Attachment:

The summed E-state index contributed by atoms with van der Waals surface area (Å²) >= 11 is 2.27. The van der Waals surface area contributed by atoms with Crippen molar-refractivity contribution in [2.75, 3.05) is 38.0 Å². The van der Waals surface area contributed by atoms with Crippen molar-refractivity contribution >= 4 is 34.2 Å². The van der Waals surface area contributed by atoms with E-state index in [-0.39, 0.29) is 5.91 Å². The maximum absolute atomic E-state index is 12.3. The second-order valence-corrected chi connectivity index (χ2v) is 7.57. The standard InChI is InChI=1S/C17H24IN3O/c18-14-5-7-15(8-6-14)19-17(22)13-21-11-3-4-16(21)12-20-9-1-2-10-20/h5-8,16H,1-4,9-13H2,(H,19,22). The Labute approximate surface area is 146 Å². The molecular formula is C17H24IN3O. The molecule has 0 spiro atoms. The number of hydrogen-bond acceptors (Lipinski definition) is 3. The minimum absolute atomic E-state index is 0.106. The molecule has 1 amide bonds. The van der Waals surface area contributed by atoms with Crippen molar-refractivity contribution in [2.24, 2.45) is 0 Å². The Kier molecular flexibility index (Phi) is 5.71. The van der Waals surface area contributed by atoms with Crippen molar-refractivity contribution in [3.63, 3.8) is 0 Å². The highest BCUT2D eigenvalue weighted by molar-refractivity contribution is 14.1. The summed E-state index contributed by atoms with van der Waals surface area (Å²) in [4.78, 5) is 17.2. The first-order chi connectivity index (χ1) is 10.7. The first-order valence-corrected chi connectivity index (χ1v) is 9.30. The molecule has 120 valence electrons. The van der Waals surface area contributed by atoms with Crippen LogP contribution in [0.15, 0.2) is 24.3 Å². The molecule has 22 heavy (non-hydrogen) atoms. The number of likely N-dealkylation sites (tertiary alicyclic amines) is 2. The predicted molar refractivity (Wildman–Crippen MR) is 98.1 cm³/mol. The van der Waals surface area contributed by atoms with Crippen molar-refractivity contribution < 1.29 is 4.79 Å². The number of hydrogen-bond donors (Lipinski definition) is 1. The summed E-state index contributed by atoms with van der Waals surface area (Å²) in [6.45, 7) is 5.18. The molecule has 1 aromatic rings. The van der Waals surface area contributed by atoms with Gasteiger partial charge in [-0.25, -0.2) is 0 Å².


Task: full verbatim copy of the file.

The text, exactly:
The summed E-state index contributed by atoms with van der Waals surface area (Å²) >= 11 is 2.27. The van der Waals surface area contributed by atoms with Crippen molar-refractivity contribution in [2.75, 3.05) is 38.0 Å². The van der Waals surface area contributed by atoms with Crippen molar-refractivity contribution >= 4 is 34.2 Å². The van der Waals surface area contributed by atoms with E-state index in [-0.39, 0.29) is 5.91 Å². The maximum absolute atomic E-state index is 12.3. The second-order valence-corrected chi connectivity index (χ2v) is 7.57. The standard InChI is InChI=1S/C17H24IN3O/c18-14-5-7-15(8-6-14)19-17(22)13-21-11-3-4-16(21)12-20-9-1-2-10-20/h5-8,16H,1-4,9-13H2,(H,19,22). The Labute approximate surface area is 146 Å². The molecular formula is C17H24IN3O. The molecule has 0 spiro atoms. The number of hydrogen-bond acceptors (Lipinski definition) is 3. The minimum absolute atomic E-state index is 0.106. The molecule has 1 amide bonds. The van der Waals surface area contributed by atoms with Crippen molar-refractivity contribution in [2.24, 2.45) is 0 Å². The Kier molecular flexibility index (Phi) is 5.71. The van der Waals surface area contributed by atoms with Crippen molar-refractivity contribution in [3.63, 3.8) is 0 Å². The highest BCUT2D eigenvalue weighted by molar-refractivity contribution is 14.1. The summed E-state index contributed by atoms with van der Waals surface area (Å²) in [4.78, 5) is 17.2. The first-order chi connectivity index (χ1) is 10.7. The first-order valence-corrected chi connectivity index (χ1v) is 9.30. The molecule has 120 valence electrons. The van der Waals surface area contributed by atoms with Crippen LogP contribution in [0.15, 0.2) is 24.3 Å². The molecule has 22 heavy (non-hydrogen) atoms. The number of likely N-dealkylation sites (tertiary alicyclic amines) is 2. The predicted molar refractivity (Wildman–Crippen MR) is 98.1 cm³/mol. The van der Waals surface area contributed by atoms with Crippen molar-refractivity contribution < 1.29 is 4.79 Å². The number of hydrogen-bond donors (Lipinski definition) is 1. The summed E-state index contributed by atoms with van der Waals surface area (Å²) in [6.45, 7) is 5.18. The molecule has 1 aromatic rings. The van der Waals surface area contributed by atoms with Gasteiger partial charge in [-0.25, -0.2) is 0 Å².